North American blues this week.

Our verandah view at the

Mike Wiegele Resort,

Blue River, Canada

We had a wonderful visit to

3,700 feet high Grouse Mountain…


where blue skies and icy snow packs gave us

something unusual to photograph.

We had been told of Beaver Tails so just had  to sample.


Although a cardiologist may not agree.

A few weeks later were soaring into the wild blue yonder

as we departed Fairbanks, in our bright blue plane,

crossing the Arctic Circle on our way

to Wiseman, Alaska.


A Photo a Week Challenge: Blue


Cee’s Fun Foto Challenge-Places-People-Live


In late June 2018…

we visited Wiseman, Alaska.

Wiseman is 63 miles, or 101 kilometres north of the Arctic Circle.

Only eleven people live at Wiseman and

while it looked gorgeous in summer,

stories about Wiseman winters

made us want to head south.

Although I have to confess the scenery was spectacular..

A few weeks ago we visited

Whakarewarewa Maori Village

in Rotorua New Zealand. 

I’m not sure that I would like to live with geysers

and geothermal pools in my back yard. 

However, at least one could stay warm all year. 



A Victorian winter’s day, where all you have

to think of is whether to take a coat…or not.










Love this theme…

Followers may have seen this shot on previous occasions.

Dear departed Maggie was clearing our backyard.

Earlier this year I noticed some action….

Hawk versus Mudlark is really no contest.

However it was great that I was able to capture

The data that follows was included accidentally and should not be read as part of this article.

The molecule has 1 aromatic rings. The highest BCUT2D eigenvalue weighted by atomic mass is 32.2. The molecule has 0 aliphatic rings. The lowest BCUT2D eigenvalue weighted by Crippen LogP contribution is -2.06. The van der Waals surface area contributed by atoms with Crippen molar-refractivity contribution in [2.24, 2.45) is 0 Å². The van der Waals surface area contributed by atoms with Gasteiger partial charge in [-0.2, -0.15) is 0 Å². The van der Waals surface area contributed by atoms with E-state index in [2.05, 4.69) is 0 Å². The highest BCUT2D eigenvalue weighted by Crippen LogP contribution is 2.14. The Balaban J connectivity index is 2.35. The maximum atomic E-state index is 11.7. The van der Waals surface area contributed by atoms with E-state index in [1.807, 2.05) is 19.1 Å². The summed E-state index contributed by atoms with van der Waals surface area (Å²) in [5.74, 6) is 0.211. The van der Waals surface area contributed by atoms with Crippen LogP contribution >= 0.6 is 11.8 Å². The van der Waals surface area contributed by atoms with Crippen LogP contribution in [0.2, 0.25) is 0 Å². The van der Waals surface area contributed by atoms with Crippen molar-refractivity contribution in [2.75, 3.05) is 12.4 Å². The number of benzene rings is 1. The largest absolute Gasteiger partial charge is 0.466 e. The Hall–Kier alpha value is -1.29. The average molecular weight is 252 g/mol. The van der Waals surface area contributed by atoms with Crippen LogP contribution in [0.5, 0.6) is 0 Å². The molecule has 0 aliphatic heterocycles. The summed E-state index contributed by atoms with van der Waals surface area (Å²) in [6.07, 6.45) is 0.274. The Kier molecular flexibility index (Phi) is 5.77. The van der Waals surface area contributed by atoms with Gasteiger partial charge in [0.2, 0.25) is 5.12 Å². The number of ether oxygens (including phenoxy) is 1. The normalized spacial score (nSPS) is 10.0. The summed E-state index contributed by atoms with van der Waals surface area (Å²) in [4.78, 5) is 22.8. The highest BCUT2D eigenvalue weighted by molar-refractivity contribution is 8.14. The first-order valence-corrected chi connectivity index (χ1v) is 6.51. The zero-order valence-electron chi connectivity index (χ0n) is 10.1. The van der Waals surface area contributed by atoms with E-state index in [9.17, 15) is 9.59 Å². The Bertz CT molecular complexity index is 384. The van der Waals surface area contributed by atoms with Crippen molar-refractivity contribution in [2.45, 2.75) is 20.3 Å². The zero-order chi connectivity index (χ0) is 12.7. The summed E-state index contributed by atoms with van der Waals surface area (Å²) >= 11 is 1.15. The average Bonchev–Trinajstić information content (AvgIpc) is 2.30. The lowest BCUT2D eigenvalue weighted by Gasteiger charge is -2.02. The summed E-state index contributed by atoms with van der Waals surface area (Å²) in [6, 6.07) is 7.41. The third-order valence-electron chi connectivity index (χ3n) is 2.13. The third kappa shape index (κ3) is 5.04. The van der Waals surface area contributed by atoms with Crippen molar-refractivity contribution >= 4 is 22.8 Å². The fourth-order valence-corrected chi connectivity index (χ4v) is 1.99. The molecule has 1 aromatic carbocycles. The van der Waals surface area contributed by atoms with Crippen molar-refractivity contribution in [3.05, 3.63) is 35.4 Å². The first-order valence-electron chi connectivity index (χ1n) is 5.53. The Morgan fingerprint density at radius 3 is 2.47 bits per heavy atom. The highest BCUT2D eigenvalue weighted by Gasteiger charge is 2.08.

this shot before the hawk departed with its prize.




A northern hemisphere rainbow.

Flying back from Wiseman, Alaska.

At ground level it was a bright sunny day.

After a drive to Point Lonsdale Lighthouse

for some sunset shots.

I had packed up my gear and commenced walking

along the pier when this rainbow appeared.

It lasted no more than two minutes.


Weekly Prompt Photo Challenge: Right-Place-Right-Time



I am probably going to take some poetic licence

with my definition of ‘epic’ this week.

We planned a visit to

the Arctic Circle about twelve months ago.

That meant were going to remain behind

while the rest of our group  headed home.

How wrong we were.

Only about half were Australia bound.

Some came on our adventure,

while still others had chosen an extended holiday

in the Lower 48 States.

At Wiseman we were introduced to Jack Reakoff

who spent an hour or so telling us epic tales

of existence inside the Arctic Circle.

He talked quickly and quietly.

Jack  was the most interesting speaker

I had heard in a long time.

Time flew by and all too soon it was time

to board our coach back to Coldfoot.

A flight to Fairbanks and pack for home.


Pic and Word Challenge: Epic2


Upon arrival at Coldfoot, Alaska,

we were driven to Wiseman which has

a permanent population of eleven!

One man, Jack Reikoff, has been living there

since the age of five when he arrived with his family.

He described his life to us, explaining 

how the people living there are totally self-sufficient,

growing their own vegetables, hunting,

storing food in cellars,

using generators and coping with

three months of total daylight soon to be followed

by nearly six months of total darkness.

Wiseman has no electricity, water,

or other modern amenities.

Jack was fascinating to listen to.

We admired his ingenuity and endurance,

and consider him a real Wiseman legend, however

none of us wanted to change places with him.


Fandango’s-One-Word-Challenge: Legend



My first post for a while.Heat generated…

by a bonfire.


Heat generated by a church fire…


would be difficult to imagine.

Last week I was, at Wiseman,

63 miles inside the Arctic Circle,

and I can assure you this Aussie

was not expecting to be in shirt sleeves…

even though it was/is summer up there.